SOFIA (Reuters) - Ex-energy minister Delyan Dobrev voluntarily gave up his parliamentary immunity on Monday after Bulgarian prosecutors asked lawmakers to strip him of it, and denied any wrongdoing over the loss of state funds in a canceled nuclear project.

Prosecutors accuse Dobrev, who was energy minister in the first government of Prime Minister Boiko Borisov, of failing to take steps to stop payments to a consultant company engaged with the Belene nuclear project after it was canceled in 2012.

"The request is based on evidence collected by the Sofia City Prosecution for a crime committed by Delyan Dobrev when he was economy and energy minister, which caused damages worth 4.56 million euros ($4.9 million) to the state energy firm NEK," the chief prosecutor said in a statement.

Dobrev, now head of parliament's energy commission, responded by ceding his immunity before lawmakers could act, and declared that he had done nothing wrong.

"I am not guilty and that will easily be proven in court. I hope prosecutors will find the real culprits for Belene, the shadiest deal in Bulgaria's history," he told reporters.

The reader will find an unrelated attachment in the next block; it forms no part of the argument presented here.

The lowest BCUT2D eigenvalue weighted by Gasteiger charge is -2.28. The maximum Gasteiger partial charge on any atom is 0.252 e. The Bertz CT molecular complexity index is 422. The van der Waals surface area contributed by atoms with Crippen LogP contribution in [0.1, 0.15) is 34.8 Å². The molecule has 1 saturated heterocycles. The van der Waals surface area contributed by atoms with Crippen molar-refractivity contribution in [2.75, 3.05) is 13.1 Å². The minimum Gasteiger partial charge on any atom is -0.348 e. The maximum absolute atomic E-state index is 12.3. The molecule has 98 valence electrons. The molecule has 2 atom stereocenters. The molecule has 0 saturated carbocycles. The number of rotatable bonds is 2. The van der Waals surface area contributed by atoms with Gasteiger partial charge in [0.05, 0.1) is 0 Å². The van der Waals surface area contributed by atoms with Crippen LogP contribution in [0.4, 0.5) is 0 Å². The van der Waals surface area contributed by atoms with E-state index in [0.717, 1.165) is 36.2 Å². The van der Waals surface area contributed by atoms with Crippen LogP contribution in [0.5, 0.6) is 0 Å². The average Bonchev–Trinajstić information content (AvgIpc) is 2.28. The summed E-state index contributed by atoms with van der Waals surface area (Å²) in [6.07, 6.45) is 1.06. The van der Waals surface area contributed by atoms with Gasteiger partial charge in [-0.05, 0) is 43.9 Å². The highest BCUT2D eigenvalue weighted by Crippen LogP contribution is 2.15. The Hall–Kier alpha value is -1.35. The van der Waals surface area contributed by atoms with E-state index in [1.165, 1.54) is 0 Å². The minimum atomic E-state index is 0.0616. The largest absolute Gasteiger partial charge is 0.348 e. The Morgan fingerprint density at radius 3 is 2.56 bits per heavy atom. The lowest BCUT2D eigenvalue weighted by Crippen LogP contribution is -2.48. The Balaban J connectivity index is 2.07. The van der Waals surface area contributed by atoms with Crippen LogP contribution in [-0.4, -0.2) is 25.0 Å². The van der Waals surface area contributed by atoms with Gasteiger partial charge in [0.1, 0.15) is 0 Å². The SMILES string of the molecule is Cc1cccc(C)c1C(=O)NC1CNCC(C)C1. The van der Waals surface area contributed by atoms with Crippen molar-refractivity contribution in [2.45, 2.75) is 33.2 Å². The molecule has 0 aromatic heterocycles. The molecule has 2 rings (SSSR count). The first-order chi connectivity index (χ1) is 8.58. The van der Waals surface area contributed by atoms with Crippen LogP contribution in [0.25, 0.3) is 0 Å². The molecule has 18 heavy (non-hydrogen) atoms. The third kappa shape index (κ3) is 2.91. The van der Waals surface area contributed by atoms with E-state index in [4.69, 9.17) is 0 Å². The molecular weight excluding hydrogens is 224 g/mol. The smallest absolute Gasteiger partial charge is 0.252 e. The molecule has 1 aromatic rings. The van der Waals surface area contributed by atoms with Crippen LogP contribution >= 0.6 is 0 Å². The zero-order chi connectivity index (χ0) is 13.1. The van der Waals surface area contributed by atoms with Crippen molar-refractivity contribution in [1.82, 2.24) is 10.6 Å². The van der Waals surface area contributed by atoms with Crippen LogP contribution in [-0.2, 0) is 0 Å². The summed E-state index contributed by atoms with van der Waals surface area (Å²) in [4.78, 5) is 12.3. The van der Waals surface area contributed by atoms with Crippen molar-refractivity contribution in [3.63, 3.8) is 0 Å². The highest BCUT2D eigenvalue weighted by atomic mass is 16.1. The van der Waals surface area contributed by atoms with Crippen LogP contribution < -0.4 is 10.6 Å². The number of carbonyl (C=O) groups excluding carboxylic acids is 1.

The Balkan country canceled the 10-billion-euro Belene project on the Danube River after failing to find foreign investors and under pressure from Brussels and Washington to limit its energy dependence on Russia.

Bulgaria now must pay over 620 million euros in compensation to Russia's nuclear firm Rosatom it had contracted for the project, which many politicians and analysts say reflected high-level graft in the European Union's poorest member state.

Prosecutors have already charged another former energy minister and two executive directors at NEK in connection with the Belene project.

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(Reporting by Tsvetelia Tsolova; Editing by Mark Heinrich)